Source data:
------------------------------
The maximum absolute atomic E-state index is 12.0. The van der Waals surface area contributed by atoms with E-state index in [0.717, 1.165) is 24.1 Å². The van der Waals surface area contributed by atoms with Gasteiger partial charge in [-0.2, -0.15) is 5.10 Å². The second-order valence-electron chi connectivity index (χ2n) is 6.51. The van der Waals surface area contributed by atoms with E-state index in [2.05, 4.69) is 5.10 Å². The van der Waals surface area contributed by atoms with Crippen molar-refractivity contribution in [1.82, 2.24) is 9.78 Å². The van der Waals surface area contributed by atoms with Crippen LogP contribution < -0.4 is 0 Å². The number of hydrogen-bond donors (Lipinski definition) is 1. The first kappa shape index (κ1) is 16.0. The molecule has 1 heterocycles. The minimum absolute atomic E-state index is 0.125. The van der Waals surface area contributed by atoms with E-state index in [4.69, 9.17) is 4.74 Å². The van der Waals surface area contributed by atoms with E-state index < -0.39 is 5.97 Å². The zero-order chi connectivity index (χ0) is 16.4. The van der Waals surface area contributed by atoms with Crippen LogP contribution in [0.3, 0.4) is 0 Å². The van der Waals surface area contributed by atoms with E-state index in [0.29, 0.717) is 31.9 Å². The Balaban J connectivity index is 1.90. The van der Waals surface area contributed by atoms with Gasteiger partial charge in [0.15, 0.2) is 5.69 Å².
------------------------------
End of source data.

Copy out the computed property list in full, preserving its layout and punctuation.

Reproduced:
The maximum absolute atomic E-state index is 12.0. The van der Waals surface area contributed by atoms with E-state index in [0.717, 1.165) is 24.1 Å². The van der Waals surface area contributed by atoms with Gasteiger partial charge in [-0.2, -0.15) is 5.10 Å². The second-order valence-electron chi connectivity index (χ2n) is 6.51. The van der Waals surface area contributed by atoms with E-state index in [2.05, 4.69) is 5.10 Å². The van der Waals surface area contributed by atoms with Crippen molar-refractivity contribution in [1.82, 2.24) is 9.78 Å². The van der Waals surface area contributed by atoms with Crippen LogP contribution < -0.4 is 0 Å². The number of hydrogen-bond donors (Lipinski definition) is 1. The first kappa shape index (κ1) is 16.0. The molecule has 1 heterocycles. The minimum absolute atomic E-state index is 0.125. The van der Waals surface area contributed by atoms with E-state index in [4.69, 9.17) is 4.74 Å². The van der Waals surface area contributed by atoms with E-state index < -0.39 is 5.97 Å². The zero-order chi connectivity index (χ0) is 16.4. The van der Waals surface area contributed by atoms with Crippen LogP contribution in [0.3, 0.4) is 0 Å². The van der Waals surface area contributed by atoms with E-state index in [0.29, 0.717) is 31.9 Å². The Balaban J connectivity index is 1.90. The van der Waals surface area contributed by atoms with Gasteiger partial charge in [0.15, 0.2) is 5.69 Å².